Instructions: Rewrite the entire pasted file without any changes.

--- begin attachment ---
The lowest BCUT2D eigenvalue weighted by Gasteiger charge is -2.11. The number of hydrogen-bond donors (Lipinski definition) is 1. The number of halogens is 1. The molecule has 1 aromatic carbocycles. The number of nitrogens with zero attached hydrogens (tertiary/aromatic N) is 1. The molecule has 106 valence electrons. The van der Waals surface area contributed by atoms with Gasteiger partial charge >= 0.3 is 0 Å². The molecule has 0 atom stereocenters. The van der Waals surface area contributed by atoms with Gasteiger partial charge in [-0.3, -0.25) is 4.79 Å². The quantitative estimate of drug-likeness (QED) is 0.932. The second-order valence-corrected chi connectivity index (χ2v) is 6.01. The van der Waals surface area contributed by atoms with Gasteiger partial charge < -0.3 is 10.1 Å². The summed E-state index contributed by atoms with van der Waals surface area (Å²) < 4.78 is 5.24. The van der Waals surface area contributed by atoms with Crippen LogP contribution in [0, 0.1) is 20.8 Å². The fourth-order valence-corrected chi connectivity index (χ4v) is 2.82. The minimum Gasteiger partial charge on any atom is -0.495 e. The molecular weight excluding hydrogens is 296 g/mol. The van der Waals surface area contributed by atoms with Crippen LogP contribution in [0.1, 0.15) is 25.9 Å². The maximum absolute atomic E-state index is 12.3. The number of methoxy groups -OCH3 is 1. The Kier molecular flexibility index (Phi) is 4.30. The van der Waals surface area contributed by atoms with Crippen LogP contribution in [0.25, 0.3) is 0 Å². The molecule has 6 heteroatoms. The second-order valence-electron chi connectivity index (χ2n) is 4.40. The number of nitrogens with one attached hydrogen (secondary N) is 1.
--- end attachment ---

The lowest BCUT2D eigenvalue weighted by Gasteiger charge is -2.11. The number of hydrogen-bond donors (Lipinski definition) is 1. The number of halogens is 1. The molecule has 1 aromatic carbocycles. The number of nitrogens with zero attached hydrogens (tertiary/aromatic N) is 1. The molecule has 106 valence electrons. The van der Waals surface area contributed by atoms with Gasteiger partial charge >= 0.3 is 0 Å². The molecule has 0 atom stereocenters. The van der Waals surface area contributed by atoms with Gasteiger partial charge in [-0.3, -0.25) is 4.79 Å². The quantitative estimate of drug-likeness (QED) is 0.932. The second-order valence-corrected chi connectivity index (χ2v) is 6.01. The van der Waals surface area contributed by atoms with Gasteiger partial charge < -0.3 is 10.1 Å². The summed E-state index contributed by atoms with van der Waals surface area (Å²) < 4.78 is 5.24. The van der Waals surface area contributed by atoms with Crippen LogP contribution in [0, 0.1) is 20.8 Å². The fourth-order valence-corrected chi connectivity index (χ4v) is 2.82. The minimum Gasteiger partial charge on any atom is -0.495 e. The molecular weight excluding hydrogens is 296 g/mol. The van der Waals surface area contributed by atoms with Crippen LogP contribution in [0.1, 0.15) is 25.9 Å². The maximum absolute atomic E-state index is 12.3. The number of methoxy groups -OCH3 is 1. The Kier molecular flexibility index (Phi) is 4.30. The van der Waals surface area contributed by atoms with Crippen LogP contribution in [0.25, 0.3) is 0 Å². The molecule has 6 heteroatoms. The second-order valence-electron chi connectivity index (χ2n) is 4.40. The number of nitrogens with one attached hydrogen (secondary N) is 1.